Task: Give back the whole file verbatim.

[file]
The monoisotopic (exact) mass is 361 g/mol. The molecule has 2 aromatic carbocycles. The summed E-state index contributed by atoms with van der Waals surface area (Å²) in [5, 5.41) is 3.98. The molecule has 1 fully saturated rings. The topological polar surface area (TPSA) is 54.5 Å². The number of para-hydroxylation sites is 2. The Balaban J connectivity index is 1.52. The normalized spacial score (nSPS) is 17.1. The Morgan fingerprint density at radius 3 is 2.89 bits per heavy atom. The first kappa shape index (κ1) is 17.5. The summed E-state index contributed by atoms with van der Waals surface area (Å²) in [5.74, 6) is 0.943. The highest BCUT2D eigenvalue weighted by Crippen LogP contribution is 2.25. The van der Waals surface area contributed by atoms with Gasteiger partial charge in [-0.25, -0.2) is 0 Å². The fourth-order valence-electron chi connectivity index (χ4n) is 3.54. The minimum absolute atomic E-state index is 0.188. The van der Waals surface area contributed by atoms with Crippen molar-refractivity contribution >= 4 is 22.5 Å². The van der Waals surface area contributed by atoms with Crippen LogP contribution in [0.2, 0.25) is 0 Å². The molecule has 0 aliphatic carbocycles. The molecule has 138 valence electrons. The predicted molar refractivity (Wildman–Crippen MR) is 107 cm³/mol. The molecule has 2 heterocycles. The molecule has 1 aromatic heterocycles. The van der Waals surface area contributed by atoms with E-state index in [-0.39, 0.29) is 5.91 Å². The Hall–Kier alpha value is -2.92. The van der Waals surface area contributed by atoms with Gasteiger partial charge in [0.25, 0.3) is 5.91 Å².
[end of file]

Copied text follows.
The monoisotopic (exact) mass is 361 g/mol. The molecule has 2 aromatic carbocycles. The summed E-state index contributed by atoms with van der Waals surface area (Å²) in [5, 5.41) is 3.98. The molecule has 1 fully saturated rings. The topological polar surface area (TPSA) is 54.5 Å². The number of para-hydroxylation sites is 2. The Balaban J connectivity index is 1.52. The normalized spacial score (nSPS) is 17.1. The Morgan fingerprint density at radius 3 is 2.89 bits per heavy atom. The first kappa shape index (κ1) is 17.5. The summed E-state index contributed by atoms with van der Waals surface area (Å²) in [5.74, 6) is 0.943. The highest BCUT2D eigenvalue weighted by Crippen LogP contribution is 2.25. The van der Waals surface area contributed by atoms with Gasteiger partial charge in [-0.25, -0.2) is 0 Å². The fourth-order valence-electron chi connectivity index (χ4n) is 3.54. The minimum absolute atomic E-state index is 0.188. The van der Waals surface area contributed by atoms with Crippen molar-refractivity contribution >= 4 is 22.5 Å². The van der Waals surface area contributed by atoms with Crippen LogP contribution in [0.2, 0.25) is 0 Å². The molecule has 0 aliphatic carbocycles. The molecule has 138 valence electrons. The predicted molar refractivity (Wildman–Crippen MR) is 107 cm³/mol. The molecule has 2 heterocycles. The molecule has 1 aromatic heterocycles. The van der Waals surface area contributed by atoms with E-state index in [-0.39, 0.29) is 5.91 Å². The Hall–Kier alpha value is -2.92. The van der Waals surface area contributed by atoms with Gasteiger partial charge in [0.25, 0.3) is 5.91 Å².